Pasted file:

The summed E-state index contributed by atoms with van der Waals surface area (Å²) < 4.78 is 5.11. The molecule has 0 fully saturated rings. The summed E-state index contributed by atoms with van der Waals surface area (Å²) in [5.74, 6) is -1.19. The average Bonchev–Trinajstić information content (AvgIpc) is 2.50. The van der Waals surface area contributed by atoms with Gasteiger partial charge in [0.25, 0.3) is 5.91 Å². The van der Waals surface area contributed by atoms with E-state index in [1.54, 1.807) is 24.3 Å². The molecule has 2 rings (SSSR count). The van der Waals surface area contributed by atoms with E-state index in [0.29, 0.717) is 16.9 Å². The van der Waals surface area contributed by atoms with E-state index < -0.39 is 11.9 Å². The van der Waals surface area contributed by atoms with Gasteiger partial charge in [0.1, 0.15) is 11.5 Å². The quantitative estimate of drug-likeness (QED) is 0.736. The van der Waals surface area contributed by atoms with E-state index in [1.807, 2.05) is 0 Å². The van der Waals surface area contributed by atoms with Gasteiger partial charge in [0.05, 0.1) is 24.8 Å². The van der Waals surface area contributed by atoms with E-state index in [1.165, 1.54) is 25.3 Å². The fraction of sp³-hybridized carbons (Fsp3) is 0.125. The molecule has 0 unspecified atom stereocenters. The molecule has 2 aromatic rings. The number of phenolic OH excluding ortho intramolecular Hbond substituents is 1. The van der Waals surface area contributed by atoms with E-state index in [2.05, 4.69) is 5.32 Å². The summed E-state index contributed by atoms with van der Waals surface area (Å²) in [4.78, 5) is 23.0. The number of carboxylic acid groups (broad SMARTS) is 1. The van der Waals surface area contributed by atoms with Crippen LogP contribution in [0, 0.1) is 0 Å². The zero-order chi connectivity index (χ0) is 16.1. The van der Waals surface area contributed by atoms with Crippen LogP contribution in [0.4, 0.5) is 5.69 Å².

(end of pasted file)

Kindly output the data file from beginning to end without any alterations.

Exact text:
The summed E-state index contributed by atoms with van der Waals surface area (Å²) < 4.78 is 5.11. The molecule has 0 fully saturated rings. The summed E-state index contributed by atoms with van der Waals surface area (Å²) in [5.74, 6) is -1.19. The average Bonchev–Trinajstić information content (AvgIpc) is 2.50. The van der Waals surface area contributed by atoms with Gasteiger partial charge in [0.25, 0.3) is 5.91 Å². The van der Waals surface area contributed by atoms with E-state index in [1.54, 1.807) is 24.3 Å². The molecule has 2 rings (SSSR count). The van der Waals surface area contributed by atoms with E-state index in [0.29, 0.717) is 16.9 Å². The van der Waals surface area contributed by atoms with E-state index < -0.39 is 11.9 Å². The van der Waals surface area contributed by atoms with Gasteiger partial charge in [0.1, 0.15) is 11.5 Å². The quantitative estimate of drug-likeness (QED) is 0.736. The van der Waals surface area contributed by atoms with E-state index in [1.807, 2.05) is 0 Å². The van der Waals surface area contributed by atoms with Gasteiger partial charge in [0.05, 0.1) is 24.8 Å². The van der Waals surface area contributed by atoms with E-state index in [1.165, 1.54) is 25.3 Å². The fraction of sp³-hybridized carbons (Fsp3) is 0.125. The molecule has 0 unspecified atom stereocenters. The molecule has 2 aromatic rings. The number of phenolic OH excluding ortho intramolecular Hbond substituents is 1. The van der Waals surface area contributed by atoms with E-state index in [2.05, 4.69) is 5.32 Å². The summed E-state index contributed by atoms with van der Waals surface area (Å²) in [4.78, 5) is 23.0. The number of carboxylic acid groups (broad SMARTS) is 1. The van der Waals surface area contributed by atoms with Crippen LogP contribution in [0, 0.1) is 0 Å². The zero-order chi connectivity index (χ0) is 16.1. The van der Waals surface area contributed by atoms with Crippen LogP contribution in [0.4, 0.5) is 5.69 Å².